As the first DePuy ASR hip trial began in a California State Court in Los Angeles, Defendant, Johnson & Johnson (“J&J”) was reeling from the Food & Drug Administration’s proposal that manufacturers of metal-on-metal hip implants submit affirmative scientific evidence that the devices are safe and effective. Previously, manufacturers like J&J were allowed to market the implants under much less stringent guidelines that did not require submission of such safety and effectiveness data.
The FDA’s proposal was in response to more than 100 studies demonstrating that metal-on-metal hip implants posed risks over and above those risks found generally in hip replacement surgery. These additional risks include the release of metal particles around the hip joint and into the bloodstream, which could damage the bone and soft tissue surrounding the joint and cause symptoms or illnesses in other parts of the body. Lawyers for plaintiffs claiming injuries from metal-on-metal hip replacements contend that patients not only experienced tissue death around the joint, but also suffered immobilizing pain, dislocations, fractures and toxic blood infections as a result of defective implants.
The FDA also issued a safety communication to healthcare providers to be aware of the signs of metal ion adverse reactions in patients with metal-on-metal hip replacements.
As of late 2012, J&J faced over 10,000 lawsuits. Approximately three-quarters of those cases are consolidated in the U.S. District Court, Northern District of Ohio (Toledo, Ohio), while another 2,000 are pending in California State Court in San Francisco.
During the trials of these cases, it is anticipated that J&J will be forced to confront its own internal review, which indicated that J&J predicted a 37% hip-failure rate for its product within only 4.6 years of implantation. This revelation is nearly three times what J&J had previously publicly stated was the potential failure rate that would likely require revision surgery. Although at the time it recalled its ASR hip product, J&J indicated a 13% failure rate, the British Orthopaedic Association and British Hip Society countered that their preliminary data suggested the failure rate in the UK to be closer to an astounding 49%.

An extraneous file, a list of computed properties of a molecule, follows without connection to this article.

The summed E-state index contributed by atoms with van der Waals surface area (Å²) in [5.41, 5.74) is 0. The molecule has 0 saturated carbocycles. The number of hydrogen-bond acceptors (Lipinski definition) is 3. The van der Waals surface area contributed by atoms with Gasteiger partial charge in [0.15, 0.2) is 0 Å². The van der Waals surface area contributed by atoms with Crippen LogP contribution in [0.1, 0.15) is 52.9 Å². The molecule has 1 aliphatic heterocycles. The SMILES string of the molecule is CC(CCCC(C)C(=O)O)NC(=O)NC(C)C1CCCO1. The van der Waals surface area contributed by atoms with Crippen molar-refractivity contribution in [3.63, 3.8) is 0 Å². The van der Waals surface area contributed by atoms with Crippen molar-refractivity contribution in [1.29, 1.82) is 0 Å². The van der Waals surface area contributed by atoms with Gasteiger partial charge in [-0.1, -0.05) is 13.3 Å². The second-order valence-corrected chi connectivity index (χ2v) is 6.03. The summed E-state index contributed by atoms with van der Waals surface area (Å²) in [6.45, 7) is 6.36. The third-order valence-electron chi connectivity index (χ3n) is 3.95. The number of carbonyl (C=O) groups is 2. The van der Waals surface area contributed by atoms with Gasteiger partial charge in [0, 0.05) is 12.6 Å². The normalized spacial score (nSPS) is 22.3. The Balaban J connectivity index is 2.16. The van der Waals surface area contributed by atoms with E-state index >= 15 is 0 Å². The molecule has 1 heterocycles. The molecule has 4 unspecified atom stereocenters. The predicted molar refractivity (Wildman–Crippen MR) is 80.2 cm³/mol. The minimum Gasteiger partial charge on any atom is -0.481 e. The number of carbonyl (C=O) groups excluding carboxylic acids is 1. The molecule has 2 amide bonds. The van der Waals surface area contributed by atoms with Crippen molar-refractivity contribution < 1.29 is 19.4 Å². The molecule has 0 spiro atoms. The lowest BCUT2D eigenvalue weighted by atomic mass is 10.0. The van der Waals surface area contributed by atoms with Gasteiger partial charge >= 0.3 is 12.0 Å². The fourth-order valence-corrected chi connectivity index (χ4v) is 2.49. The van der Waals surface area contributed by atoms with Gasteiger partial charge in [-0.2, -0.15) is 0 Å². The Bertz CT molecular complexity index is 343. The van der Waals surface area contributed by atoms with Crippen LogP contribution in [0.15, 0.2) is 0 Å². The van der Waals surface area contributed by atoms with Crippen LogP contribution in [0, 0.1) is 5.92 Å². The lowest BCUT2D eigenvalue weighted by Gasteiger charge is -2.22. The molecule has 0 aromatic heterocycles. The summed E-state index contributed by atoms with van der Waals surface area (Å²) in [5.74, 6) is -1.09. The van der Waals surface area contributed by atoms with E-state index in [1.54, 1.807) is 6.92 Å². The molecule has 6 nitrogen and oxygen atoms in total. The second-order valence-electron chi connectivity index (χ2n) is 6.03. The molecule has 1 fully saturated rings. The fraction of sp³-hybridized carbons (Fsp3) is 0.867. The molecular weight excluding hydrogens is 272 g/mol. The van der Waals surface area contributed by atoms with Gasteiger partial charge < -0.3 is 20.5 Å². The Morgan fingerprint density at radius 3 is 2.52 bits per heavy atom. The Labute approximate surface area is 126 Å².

The first ASR implant trial began in California Superior Court, Los Angeles County, on January 25. The case, Kransky v. DePuy, involves 65-year-old former corrections officer, Loren Kransky, who received a DePuy hip implant in 2007 that required replacement by 2012. Kransky contends that he suffered exposure to heavy metal poisoning originating from the prosthetic hip. J&J has denied the allegations, and blames Kransky’s illness on his long history of smoking, exposure to Agent Orange in Vietnam, and other health complications including kidney disease and coronary artery disease.
Counsel for Kransky contends that J&J’s DePuy unit knew about design defects with the ASR hip replacement, but hid them from surgeons utilizing their product. The defects included the design of the ASR cup, in which the metal ball of the hip would rotate. Because the cup was shallower than other cups, the joint was prone to scrapping and wear, leading to the release of toxic debris—cobalt and chromium ions—into the bloodstream. A former DePuy Product Manager admitted that DePuy never told surgeons that the failure rate of the ASR implants requiring revision surgeries was eight times that of other manufacturers of similar metal-on-metal implants. He testified that J&J elected not to redesign the ASR cup because of financial and business reasons.
It was reported that Plaintiff’s toxicologist testified that Kransky’s blood exhibited metal ions in his bloodstream that were seven to eight times higher than exposure levels set by the California Poison Control Department. Metal toxicity can cause not only local damage to the tissue surrounding the metal component, but also systemic damage, which can affect the central nervous system.
This first bellwether trial is being closely watched around the country.